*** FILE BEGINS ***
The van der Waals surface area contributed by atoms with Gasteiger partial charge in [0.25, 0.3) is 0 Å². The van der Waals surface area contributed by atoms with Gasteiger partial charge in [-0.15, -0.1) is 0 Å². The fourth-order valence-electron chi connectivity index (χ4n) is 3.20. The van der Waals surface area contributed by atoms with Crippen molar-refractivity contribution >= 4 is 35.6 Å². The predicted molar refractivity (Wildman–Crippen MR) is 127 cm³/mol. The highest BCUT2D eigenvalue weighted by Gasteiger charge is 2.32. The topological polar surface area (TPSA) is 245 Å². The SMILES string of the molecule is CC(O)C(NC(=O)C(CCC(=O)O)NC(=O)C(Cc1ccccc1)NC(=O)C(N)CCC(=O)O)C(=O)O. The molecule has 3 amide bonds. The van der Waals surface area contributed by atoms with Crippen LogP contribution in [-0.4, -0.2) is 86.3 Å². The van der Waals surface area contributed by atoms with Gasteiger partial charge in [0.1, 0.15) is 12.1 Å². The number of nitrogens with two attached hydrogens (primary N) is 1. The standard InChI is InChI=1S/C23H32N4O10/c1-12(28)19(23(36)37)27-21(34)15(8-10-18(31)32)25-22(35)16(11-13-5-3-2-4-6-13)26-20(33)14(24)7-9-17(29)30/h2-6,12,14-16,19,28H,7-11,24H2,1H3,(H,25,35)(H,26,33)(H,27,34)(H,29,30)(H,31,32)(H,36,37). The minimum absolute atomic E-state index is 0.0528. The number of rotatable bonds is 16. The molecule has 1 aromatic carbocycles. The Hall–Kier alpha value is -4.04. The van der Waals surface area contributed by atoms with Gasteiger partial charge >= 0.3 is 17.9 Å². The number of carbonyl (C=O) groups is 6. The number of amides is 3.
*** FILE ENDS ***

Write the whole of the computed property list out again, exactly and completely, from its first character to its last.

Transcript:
The van der Waals surface area contributed by atoms with Gasteiger partial charge in [0.25, 0.3) is 0 Å². The van der Waals surface area contributed by atoms with Gasteiger partial charge in [-0.15, -0.1) is 0 Å². The fourth-order valence-electron chi connectivity index (χ4n) is 3.20. The van der Waals surface area contributed by atoms with Crippen molar-refractivity contribution >= 4 is 35.6 Å². The predicted molar refractivity (Wildman–Crippen MR) is 127 cm³/mol. The highest BCUT2D eigenvalue weighted by Gasteiger charge is 2.32. The topological polar surface area (TPSA) is 245 Å². The SMILES string of the molecule is CC(O)C(NC(=O)C(CCC(=O)O)NC(=O)C(Cc1ccccc1)NC(=O)C(N)CCC(=O)O)C(=O)O. The molecule has 3 amide bonds. The van der Waals surface area contributed by atoms with Crippen LogP contribution in [-0.4, -0.2) is 86.3 Å². The van der Waals surface area contributed by atoms with Gasteiger partial charge in [0.1, 0.15) is 12.1 Å². The number of nitrogens with two attached hydrogens (primary N) is 1. The standard InChI is InChI=1S/C23H32N4O10/c1-12(28)19(23(36)37)27-21(34)15(8-10-18(31)32)25-22(35)16(11-13-5-3-2-4-6-13)26-20(33)14(24)7-9-17(29)30/h2-6,12,14-16,19,28H,7-11,24H2,1H3,(H,25,35)(H,26,33)(H,27,34)(H,29,30)(H,31,32)(H,36,37). The minimum absolute atomic E-state index is 0.0528. The number of rotatable bonds is 16. The molecule has 1 aromatic carbocycles. The Hall–Kier alpha value is -4.04. The van der Waals surface area contributed by atoms with Gasteiger partial charge >= 0.3 is 17.9 Å². The number of carbonyl (C=O) groups is 6. The number of amides is 3.